OPINION: Americans with Disabilities Act gutted as country mourns Florida shooting

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A letter to the editor by Laurel Smith of Medford, NJ

On Thursday, February 15th while many of us were following the awful shooting in Florida, the 115th Congress voted to strip away key provisions of the Americans with Disabilities Act. While just outside their chambers, the voices of hundreds of activists, many with disabilities, were ignored.

Some were arrested, physically removed from their wheelchairs and carried off by the capitol police. This congress is so polarized it ignored the voice of Senator Tammi Duckworth (D-IL.), a disabled veteran, who lost both her legs fighting in Iraq. This is not acceptable. This is not the land of the free and home of the brave!

As a special educator and parent of an adult with disabilities I am outraged. As a resident of New Jersey’s third Congressional district, I am once again disappointed to learn that my Congressman, Tom MacArthur, co-sponsored and voted for legislation that discriminates against individuals with disabilities. Congressman MacArthur talks about donating wheelchairs to disabled individuals thru his foundation, but his own office at Gibson House [in Marlton] is on the third floor and not accessible to his own disabled constituents!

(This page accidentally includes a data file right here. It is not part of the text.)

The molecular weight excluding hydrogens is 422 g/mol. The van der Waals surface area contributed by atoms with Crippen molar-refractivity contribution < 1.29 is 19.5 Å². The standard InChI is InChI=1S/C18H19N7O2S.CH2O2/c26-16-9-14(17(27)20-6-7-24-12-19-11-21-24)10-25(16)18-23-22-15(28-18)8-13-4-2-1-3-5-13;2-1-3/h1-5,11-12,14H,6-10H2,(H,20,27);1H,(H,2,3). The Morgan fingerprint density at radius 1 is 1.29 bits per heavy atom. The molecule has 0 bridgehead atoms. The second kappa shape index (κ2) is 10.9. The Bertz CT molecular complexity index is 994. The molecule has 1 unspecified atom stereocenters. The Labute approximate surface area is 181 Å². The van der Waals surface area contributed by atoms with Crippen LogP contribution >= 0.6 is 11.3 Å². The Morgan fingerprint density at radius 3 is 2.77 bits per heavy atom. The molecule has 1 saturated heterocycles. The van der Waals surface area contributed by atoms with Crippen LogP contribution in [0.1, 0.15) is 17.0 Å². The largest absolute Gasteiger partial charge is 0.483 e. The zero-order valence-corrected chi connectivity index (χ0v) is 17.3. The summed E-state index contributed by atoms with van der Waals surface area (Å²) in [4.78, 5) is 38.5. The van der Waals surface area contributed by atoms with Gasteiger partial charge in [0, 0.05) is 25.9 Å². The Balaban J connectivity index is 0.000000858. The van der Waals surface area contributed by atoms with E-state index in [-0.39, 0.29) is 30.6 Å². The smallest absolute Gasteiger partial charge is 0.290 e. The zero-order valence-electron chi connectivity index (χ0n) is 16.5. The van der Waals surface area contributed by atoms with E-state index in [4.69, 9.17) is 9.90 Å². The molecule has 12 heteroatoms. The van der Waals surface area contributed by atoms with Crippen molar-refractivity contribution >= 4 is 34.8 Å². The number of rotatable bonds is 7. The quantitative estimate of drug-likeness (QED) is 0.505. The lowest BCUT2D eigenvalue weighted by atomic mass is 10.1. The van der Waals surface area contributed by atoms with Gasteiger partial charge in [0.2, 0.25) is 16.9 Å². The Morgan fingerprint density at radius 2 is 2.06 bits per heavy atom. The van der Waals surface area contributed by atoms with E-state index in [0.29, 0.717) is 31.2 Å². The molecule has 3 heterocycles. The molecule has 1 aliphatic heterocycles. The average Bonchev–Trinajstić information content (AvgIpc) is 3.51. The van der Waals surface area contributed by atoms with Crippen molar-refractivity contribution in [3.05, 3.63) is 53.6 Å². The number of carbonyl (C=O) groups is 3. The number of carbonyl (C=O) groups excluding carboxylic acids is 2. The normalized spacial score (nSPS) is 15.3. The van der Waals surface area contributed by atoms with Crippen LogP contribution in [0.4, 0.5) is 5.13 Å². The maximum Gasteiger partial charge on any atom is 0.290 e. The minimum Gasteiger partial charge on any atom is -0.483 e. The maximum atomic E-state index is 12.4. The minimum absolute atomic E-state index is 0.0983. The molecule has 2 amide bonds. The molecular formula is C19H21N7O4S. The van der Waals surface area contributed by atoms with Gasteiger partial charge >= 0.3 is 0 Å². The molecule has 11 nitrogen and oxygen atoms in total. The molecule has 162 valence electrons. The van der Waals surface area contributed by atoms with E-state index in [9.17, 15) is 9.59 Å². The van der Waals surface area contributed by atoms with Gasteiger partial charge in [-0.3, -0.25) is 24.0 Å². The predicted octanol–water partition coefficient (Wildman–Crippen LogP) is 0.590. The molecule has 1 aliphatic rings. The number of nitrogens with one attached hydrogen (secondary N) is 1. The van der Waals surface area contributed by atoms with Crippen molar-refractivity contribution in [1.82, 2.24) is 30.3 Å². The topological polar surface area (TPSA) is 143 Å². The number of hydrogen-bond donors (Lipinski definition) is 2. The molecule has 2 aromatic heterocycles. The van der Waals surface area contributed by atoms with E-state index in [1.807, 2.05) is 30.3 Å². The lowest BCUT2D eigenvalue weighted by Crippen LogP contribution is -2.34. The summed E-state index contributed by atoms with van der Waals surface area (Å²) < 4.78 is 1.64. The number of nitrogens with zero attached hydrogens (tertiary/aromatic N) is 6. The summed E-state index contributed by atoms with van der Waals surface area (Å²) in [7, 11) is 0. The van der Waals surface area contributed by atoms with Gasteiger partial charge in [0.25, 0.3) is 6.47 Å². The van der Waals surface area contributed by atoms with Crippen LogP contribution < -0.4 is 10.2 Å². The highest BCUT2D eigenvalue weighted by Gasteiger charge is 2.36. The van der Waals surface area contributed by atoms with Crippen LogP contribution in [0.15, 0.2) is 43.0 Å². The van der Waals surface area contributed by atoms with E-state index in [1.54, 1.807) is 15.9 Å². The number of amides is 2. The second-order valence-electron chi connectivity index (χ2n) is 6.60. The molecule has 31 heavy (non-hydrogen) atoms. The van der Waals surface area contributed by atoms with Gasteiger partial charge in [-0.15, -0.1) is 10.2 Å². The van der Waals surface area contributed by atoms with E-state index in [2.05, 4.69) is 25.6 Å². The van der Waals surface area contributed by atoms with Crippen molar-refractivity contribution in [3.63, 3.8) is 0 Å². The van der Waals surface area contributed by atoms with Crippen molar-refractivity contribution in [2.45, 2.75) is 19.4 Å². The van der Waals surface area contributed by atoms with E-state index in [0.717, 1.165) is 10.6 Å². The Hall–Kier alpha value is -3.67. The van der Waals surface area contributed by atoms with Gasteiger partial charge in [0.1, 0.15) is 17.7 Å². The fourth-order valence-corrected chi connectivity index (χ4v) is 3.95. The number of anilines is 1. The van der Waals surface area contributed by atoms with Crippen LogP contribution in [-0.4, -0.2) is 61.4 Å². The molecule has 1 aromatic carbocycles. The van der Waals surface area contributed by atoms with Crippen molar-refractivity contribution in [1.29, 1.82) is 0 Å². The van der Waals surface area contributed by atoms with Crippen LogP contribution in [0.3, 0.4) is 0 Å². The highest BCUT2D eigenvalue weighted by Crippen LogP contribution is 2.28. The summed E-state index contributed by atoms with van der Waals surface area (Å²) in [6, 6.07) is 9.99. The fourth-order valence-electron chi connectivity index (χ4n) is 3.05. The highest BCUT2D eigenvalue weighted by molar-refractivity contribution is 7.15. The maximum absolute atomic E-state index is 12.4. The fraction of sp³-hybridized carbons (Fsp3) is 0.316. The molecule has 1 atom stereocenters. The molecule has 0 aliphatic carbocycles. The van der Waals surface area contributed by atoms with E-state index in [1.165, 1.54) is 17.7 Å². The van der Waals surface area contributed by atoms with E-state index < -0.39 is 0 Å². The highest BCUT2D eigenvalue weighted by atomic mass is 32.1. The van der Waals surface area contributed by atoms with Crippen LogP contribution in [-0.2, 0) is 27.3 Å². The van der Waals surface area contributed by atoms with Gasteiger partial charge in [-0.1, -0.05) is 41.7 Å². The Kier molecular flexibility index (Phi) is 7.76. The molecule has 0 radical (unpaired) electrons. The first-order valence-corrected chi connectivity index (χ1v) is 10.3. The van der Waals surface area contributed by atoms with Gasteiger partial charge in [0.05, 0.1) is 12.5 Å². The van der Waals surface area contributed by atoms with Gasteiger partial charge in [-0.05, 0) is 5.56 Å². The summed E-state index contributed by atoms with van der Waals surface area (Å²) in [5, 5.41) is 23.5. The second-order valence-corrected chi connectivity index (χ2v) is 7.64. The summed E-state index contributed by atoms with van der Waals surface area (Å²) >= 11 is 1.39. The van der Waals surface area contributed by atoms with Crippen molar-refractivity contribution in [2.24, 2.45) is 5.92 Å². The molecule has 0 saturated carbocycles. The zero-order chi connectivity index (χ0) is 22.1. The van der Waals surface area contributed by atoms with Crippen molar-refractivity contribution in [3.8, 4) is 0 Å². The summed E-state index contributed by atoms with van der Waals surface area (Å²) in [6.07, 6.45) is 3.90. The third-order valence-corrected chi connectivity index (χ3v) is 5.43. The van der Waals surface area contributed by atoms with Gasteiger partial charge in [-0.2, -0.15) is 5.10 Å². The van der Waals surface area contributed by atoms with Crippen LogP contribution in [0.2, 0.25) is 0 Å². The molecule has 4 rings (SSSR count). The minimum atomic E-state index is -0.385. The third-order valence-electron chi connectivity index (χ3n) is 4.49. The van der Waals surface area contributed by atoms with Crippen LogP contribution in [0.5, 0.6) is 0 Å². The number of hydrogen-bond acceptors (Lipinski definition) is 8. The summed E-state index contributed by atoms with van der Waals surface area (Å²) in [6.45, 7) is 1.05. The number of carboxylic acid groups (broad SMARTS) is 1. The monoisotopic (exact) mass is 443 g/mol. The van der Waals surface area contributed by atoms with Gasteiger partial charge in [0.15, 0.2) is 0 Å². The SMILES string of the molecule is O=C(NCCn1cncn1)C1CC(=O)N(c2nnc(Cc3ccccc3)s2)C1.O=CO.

By a vote of 225 to 192, largely across party lines, the U.S. House of Representatives passed the “ADA Education and Reform Act” (H.R. 620). Purportedly this bill is meant to “strengthen” Title 3 of the Americans with Disabilities Act (ADA). Title 3 prohibits architectural barriers, thus ensuring individuals with disabilities access to public businesses, stores, doctors’ offices, recreations facilities, schools, etc.  Since its inception, the ADA has made available its “National Network” which provides free technical assistance to businesses. Yet, this congress’s version “enhancing” the law is to benefit businesses who are sued because they don’t “understand” their obligations under the ADA.

The truth is the “ADA Education and Reform Act” (H.R. 620) significantly increases the burden and delay on the disabled, in order to challenge companies in court when their facilities are not fully accessible. Under this legislation, businesses have 60 days to respond to a complaint and an additional 60 days to begin the improvements. This denies people with disabilities the access which they are entitled to under the law. Individuals with disabilities are marginalized enough and are entitled to the same access as those without disabilities. The thought of waiting at least 120 days to access a public building is absurd!

Editor’s note: The opinions in this letter are the author’s only.

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